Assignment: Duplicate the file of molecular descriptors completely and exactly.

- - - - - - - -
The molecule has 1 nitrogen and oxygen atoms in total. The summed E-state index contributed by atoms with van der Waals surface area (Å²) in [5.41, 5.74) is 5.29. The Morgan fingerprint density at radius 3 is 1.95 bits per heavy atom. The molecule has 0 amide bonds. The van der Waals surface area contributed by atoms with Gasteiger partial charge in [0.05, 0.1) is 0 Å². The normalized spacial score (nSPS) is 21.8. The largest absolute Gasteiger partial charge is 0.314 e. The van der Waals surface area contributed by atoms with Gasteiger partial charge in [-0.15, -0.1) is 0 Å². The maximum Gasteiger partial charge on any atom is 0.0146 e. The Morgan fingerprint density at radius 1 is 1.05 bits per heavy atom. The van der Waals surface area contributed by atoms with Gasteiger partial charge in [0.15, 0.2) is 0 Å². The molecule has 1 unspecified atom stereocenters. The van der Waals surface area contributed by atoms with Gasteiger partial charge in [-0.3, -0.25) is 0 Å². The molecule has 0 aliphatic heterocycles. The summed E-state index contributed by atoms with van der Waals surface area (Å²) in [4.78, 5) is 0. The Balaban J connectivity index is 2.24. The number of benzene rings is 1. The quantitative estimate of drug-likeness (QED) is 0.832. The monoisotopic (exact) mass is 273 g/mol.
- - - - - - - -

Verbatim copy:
The molecule has 1 nitrogen and oxygen atoms in total. The summed E-state index contributed by atoms with van der Waals surface area (Å²) in [5.41, 5.74) is 5.29. The Morgan fingerprint density at radius 3 is 1.95 bits per heavy atom. The molecule has 0 amide bonds. The van der Waals surface area contributed by atoms with Gasteiger partial charge in [0.05, 0.1) is 0 Å². The normalized spacial score (nSPS) is 21.8. The largest absolute Gasteiger partial charge is 0.314 e. The van der Waals surface area contributed by atoms with Gasteiger partial charge in [-0.15, -0.1) is 0 Å². The maximum Gasteiger partial charge on any atom is 0.0146 e. The Morgan fingerprint density at radius 1 is 1.05 bits per heavy atom. The van der Waals surface area contributed by atoms with Gasteiger partial charge in [0.15, 0.2) is 0 Å². The molecule has 1 unspecified atom stereocenters. The van der Waals surface area contributed by atoms with Gasteiger partial charge in [-0.3, -0.25) is 0 Å². The molecule has 0 aliphatic heterocycles. The summed E-state index contributed by atoms with van der Waals surface area (Å²) in [4.78, 5) is 0. The Balaban J connectivity index is 2.24. The number of benzene rings is 1. The quantitative estimate of drug-likeness (QED) is 0.832. The monoisotopic (exact) mass is 273 g/mol.